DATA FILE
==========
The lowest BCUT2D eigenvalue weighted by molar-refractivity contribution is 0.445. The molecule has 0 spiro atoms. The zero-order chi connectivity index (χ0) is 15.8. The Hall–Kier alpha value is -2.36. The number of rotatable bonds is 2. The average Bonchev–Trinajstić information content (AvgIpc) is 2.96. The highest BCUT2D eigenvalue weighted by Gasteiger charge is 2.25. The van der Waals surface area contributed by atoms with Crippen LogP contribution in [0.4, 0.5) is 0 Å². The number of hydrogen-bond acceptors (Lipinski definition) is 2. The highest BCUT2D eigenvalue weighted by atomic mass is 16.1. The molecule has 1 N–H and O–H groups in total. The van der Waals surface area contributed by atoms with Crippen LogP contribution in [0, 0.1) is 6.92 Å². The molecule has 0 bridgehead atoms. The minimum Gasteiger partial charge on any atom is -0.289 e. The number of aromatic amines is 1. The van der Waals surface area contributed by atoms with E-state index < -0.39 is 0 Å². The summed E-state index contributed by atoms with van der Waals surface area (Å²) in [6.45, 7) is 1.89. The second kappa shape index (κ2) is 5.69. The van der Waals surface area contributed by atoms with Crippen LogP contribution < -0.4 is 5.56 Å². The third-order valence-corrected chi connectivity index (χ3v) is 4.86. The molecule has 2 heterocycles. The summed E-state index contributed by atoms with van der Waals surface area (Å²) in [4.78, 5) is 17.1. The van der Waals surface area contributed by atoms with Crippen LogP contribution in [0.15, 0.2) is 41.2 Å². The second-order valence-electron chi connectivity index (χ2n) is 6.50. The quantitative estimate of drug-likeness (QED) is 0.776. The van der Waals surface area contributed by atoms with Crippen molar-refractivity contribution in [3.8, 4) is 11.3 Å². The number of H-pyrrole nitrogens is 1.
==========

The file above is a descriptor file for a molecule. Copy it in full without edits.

The lowest BCUT2D eigenvalue weighted by molar-refractivity contribution is 0.445. The molecule has 0 spiro atoms. The zero-order chi connectivity index (χ0) is 15.8. The Hall–Kier alpha value is -2.36. The number of rotatable bonds is 2. The average Bonchev–Trinajstić information content (AvgIpc) is 2.96. The highest BCUT2D eigenvalue weighted by Gasteiger charge is 2.25. The van der Waals surface area contributed by atoms with Crippen LogP contribution in [0.4, 0.5) is 0 Å². The number of hydrogen-bond acceptors (Lipinski definition) is 2. The highest BCUT2D eigenvalue weighted by atomic mass is 16.1. The molecule has 1 N–H and O–H groups in total. The van der Waals surface area contributed by atoms with Crippen LogP contribution in [0, 0.1) is 6.92 Å². The molecule has 0 bridgehead atoms. The minimum Gasteiger partial charge on any atom is -0.289 e. The number of aromatic amines is 1. The van der Waals surface area contributed by atoms with E-state index < -0.39 is 0 Å². The summed E-state index contributed by atoms with van der Waals surface area (Å²) in [6.45, 7) is 1.89. The second kappa shape index (κ2) is 5.69. The van der Waals surface area contributed by atoms with Crippen LogP contribution < -0.4 is 5.56 Å². The third-order valence-corrected chi connectivity index (χ3v) is 4.86. The molecule has 2 heterocycles. The summed E-state index contributed by atoms with van der Waals surface area (Å²) in [4.78, 5) is 17.1. The van der Waals surface area contributed by atoms with Crippen LogP contribution in [0.15, 0.2) is 41.2 Å². The second-order valence-electron chi connectivity index (χ2n) is 6.50. The quantitative estimate of drug-likeness (QED) is 0.776. The van der Waals surface area contributed by atoms with Crippen molar-refractivity contribution in [3.8, 4) is 11.3 Å². The number of H-pyrrole nitrogens is 1.